The Dream House
4

  • Windy & Carl
  • Kranky
  • 2005-11-07

It’s tempting to really whack this record. Windy and Carl’s first release for five years, and the record really doesn’t do a lot, it’s in the ambient drone genre, maybe its massage parlour airport music and it could be deemed a case of “er, wake me up before you go go”.

The album itself consists of just two songs, the first nearing the thirty minute mark and the second closer to twenty. The duo have deliberately set out to work in longer forms than past works have seen suggesting the objective would be to give each song more scope to develop or to withdraw, to layer or to slowly shred, allowing possible melodies and rhythms more room to entice the listener. In terms of ‘long form’ styles such development is prevalent: for post-rock where we might deal with quiet-loud-quiet dynamics and say drone metal where we are eased or accelerated depeening through various patterned rhythms, but not so much with the ambient drone that Windy and Karl play.

Defining any music as mood music is pointless but having a sound that is so dependent on one’s own mind to fill and drop stimulation makes this a difficult record.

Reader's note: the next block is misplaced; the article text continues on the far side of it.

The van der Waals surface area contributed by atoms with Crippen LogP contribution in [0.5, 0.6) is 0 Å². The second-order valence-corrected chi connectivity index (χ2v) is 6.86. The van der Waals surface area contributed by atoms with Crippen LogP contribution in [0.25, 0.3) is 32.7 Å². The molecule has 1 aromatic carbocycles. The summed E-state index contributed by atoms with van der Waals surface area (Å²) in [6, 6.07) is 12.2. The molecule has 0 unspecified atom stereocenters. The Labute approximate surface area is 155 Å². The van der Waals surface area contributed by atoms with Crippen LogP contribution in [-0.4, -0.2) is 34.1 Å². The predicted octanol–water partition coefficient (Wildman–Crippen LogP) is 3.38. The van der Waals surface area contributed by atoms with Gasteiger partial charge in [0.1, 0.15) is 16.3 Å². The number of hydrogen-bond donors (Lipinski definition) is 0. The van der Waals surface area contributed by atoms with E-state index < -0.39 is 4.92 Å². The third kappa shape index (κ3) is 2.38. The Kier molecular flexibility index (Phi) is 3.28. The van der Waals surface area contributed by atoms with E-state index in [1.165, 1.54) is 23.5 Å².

The Eternal Struggle, the first track of the album opens with a whole 5 minutes low end reverb – yep the obvious marker for the beginning of a conceptual journey but it really doesn’t do much more for the next twenty five minutes – we have single note guitar samples seemingly endless looped interspersed with the odd synth-like sound and there is the occasional melodic plucking soaked in reverb laying low down in the mix, like it doesn’t really want to be seen. We experience no extremities and little movement. Maybe it is inconsequential to detail the components when this type of music reaches for such an impressionistic and collective sound. What we have is a sound that aims not to create immediacy but invariably starts to create a distance through the lack of undulating rhythms or even locked repetition; there is little pattern to most of these songs. Is this enough? In this case I’m not too sure. Yes we begin to go on off on our ambient wonderings, as an ambient aside the record is adequate, but these wanderings are not in tandem with each song and we find ourselves in danger of being lost and not too bothered. Defining any music as mood music is pointless but having a sound that is so dependent on one’s own mind to fill and drop stimulation makes this a difficult record. Added to that, calling an ambient pastoral album like this The Dream House is kind of like describing Lord of the Rings as an epic… and? A bit easy.

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